Thursday, January 21, 2010

Greatest World Cup matches: Argentina-Netherlands (1978)

In 1976 Argentina’s government was overthrown by a military coup. The country had been awarded to host the world cup two years before, and when the coup happened, FIFA, led by the new president João Havelange, found no reason to suspend the tournament as news from Argentina of the military junta's harsh repression and violence against political dissidents started coming out of the country. As the world cup approached, talks of boycotting the tournament came increased, but with little effect on most people, except for one of the best players of the time; the legendary Dutch player Johann Cruyff refused to participate in protest against Videla’s military government.
In the meantime, the Argentine military government put all efforts into creating a world cup where Argentina would ultimately be victorious, diverting the people’s attention away from the military repression and give a positive image of the regime. Many dissidents were jailed, millions and millions of dollars spent on infrastructure, and shortly before the tournament, the media was even prohibited from making critical comments of the national team, which was coached by the charismatic Cesar Luis Menotti.
In spite of this odious favouritism of the Argentinean team, there is no doubt that they had a very strong side that was further energized by the nationalist euphoria of the Argentinean fans, who arguably created one of the most intimidating atmospheres for the visiting sides ever seen in a world cup. Cesar Luis Menotti had even had the luxury of leaving a 17-year old superstar, Diego Armando Maradona, out of the Argentinean side, although he was already being hailed as the best player in the world.
The Argentinean team was built around a list of skillful players: the River Plate captain Daniel Passarella was also captain of the team, the Huracán (and later Tottenham legend) Osvaldo Ardiles commandeered the midfield, and there were powerful strikers in River Plate’s Leopoldo Luque and Valencia’s Mario Kempes, who had been top-scorer of the Spanish league for the two previous seasons. Finally, on goal, Argentina had Ubaldo Fillol, from River Plate, who rose to become one of the best goalkeepers in the world, and was instrumental in Argentina’s victory.
Still, Argentina’s way to the final remains highly controversial: in the first round they defeated Hungary and France, but lost to Italy only to take second place in their group. In the second round group they started by defeating Poland 2-0, on two goals by Kempes, and tied Brazil 0-0 before their final match against Peru. Due to the previous results in the group, Argentina had to win by at least four goals to make it to the final, and their subsequent 6-0 victory was thus shrouded by controversy, as the military government in Argentina transferred significant sums of money to Peru after the victory, and the Argentinean president, Videla, visited the Peruvian team just before the match.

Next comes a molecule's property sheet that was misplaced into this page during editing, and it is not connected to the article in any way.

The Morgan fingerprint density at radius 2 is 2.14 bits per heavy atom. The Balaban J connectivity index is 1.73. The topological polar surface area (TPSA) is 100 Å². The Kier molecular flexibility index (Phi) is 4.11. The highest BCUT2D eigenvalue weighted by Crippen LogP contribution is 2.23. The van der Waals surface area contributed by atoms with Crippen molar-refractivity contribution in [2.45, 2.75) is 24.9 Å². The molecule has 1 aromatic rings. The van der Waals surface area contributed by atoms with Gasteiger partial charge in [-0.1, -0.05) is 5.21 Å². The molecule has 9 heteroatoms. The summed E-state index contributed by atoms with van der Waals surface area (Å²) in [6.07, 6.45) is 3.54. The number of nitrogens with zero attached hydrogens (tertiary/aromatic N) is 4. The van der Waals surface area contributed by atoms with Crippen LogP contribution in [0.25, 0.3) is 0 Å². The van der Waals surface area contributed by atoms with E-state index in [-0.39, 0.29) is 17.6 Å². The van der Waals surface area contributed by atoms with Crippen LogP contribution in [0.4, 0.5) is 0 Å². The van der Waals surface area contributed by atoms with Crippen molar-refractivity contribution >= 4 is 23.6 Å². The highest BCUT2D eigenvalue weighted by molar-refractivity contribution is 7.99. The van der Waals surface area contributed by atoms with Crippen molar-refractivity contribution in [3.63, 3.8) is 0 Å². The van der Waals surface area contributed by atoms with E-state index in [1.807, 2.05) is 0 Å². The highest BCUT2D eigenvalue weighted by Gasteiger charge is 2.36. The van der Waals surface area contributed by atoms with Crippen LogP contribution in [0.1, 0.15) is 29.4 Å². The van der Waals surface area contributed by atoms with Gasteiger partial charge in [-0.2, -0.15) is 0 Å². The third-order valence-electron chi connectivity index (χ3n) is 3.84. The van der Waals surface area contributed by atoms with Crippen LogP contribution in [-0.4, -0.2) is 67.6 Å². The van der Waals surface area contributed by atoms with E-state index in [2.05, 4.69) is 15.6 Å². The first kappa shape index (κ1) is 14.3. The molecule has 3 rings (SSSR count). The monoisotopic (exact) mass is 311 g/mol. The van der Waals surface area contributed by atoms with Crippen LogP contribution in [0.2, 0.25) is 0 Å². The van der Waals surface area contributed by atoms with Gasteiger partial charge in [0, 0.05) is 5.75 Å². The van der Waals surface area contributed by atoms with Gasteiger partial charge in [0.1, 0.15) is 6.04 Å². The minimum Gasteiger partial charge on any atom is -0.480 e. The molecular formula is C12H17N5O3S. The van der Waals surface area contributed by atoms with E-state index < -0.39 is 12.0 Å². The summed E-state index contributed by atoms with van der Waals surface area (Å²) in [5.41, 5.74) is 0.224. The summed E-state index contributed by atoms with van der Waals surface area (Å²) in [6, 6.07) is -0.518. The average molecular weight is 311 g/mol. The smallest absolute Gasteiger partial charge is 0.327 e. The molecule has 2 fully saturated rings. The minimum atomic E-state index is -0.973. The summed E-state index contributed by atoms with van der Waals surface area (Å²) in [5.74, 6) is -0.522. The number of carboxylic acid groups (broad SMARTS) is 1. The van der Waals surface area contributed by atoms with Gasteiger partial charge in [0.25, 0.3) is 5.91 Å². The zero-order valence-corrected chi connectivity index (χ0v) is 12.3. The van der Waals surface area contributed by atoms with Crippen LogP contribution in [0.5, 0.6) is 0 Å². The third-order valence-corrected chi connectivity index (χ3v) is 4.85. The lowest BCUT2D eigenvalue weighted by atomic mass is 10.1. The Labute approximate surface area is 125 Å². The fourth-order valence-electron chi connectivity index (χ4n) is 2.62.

No matter what happened, Argentina was euphoric as the team made it to the final, where they were to face the Netherlands, who were making it to their second world cup final in a row.
Even without Johan Cruyff, the Dutch team was excellent, with many experienced players from the 1974 World Cup, such as Johnny Rep, Rene van der Kerkhof, Johan Neeskens, Rob Rensenbrink and captained by Ajax Amsterdam’s Ruud Krol. At the same time the team had been complemented by some new talents from the Dutch school such as Ajax Amsterdam’s Arie Haan, Roda’s Dick Nanninga, and PSV Eindhoven’s Ernie Brandt (who previously in the tournament, against Italy, had been the first player in a world cup to score a goal for each team in the same match).
In spite of the players, the Dutch team had not been as awesome as in 1974, and had only qualified from the first round behind Peru, after defeating Iran, tying with Peru and losing to Scotland. In the second round they had played 2-2 with their arch-rivals from West Germany, destroyed Austria 5-1, and made it to the final by defeating Italy 2-1.